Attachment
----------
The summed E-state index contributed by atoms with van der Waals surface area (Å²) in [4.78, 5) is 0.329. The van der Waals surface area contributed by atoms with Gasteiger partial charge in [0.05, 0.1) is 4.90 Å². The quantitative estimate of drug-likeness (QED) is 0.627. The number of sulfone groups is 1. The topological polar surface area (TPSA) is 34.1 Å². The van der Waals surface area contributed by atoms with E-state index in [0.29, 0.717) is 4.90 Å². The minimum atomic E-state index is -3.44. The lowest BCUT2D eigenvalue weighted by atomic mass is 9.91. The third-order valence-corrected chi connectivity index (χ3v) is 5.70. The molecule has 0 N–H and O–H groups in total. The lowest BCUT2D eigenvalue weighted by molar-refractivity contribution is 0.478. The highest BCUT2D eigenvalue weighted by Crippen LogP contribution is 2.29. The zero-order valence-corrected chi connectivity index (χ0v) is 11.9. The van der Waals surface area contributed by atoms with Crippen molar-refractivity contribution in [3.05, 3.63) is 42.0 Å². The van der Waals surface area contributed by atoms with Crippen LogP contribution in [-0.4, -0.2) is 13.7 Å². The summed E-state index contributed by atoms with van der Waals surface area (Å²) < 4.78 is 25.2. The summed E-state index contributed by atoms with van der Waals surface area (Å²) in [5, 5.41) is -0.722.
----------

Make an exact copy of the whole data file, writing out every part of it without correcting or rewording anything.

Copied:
The summed E-state index contributed by atoms with van der Waals surface area (Å²) in [4.78, 5) is 0.329. The van der Waals surface area contributed by atoms with Gasteiger partial charge in [0.05, 0.1) is 4.90 Å². The quantitative estimate of drug-likeness (QED) is 0.627. The number of sulfone groups is 1. The topological polar surface area (TPSA) is 34.1 Å². The van der Waals surface area contributed by atoms with E-state index in [0.29, 0.717) is 4.90 Å². The minimum atomic E-state index is -3.44. The lowest BCUT2D eigenvalue weighted by atomic mass is 9.91. The third-order valence-corrected chi connectivity index (χ3v) is 5.70. The molecule has 0 N–H and O–H groups in total. The lowest BCUT2D eigenvalue weighted by molar-refractivity contribution is 0.478. The highest BCUT2D eigenvalue weighted by Crippen LogP contribution is 2.29. The zero-order valence-corrected chi connectivity index (χ0v) is 11.9. The van der Waals surface area contributed by atoms with Crippen molar-refractivity contribution in [3.05, 3.63) is 42.0 Å². The van der Waals surface area contributed by atoms with Crippen LogP contribution in [-0.4, -0.2) is 13.7 Å². The summed E-state index contributed by atoms with van der Waals surface area (Å²) < 4.78 is 25.2. The summed E-state index contributed by atoms with van der Waals surface area (Å²) in [5, 5.41) is -0.722.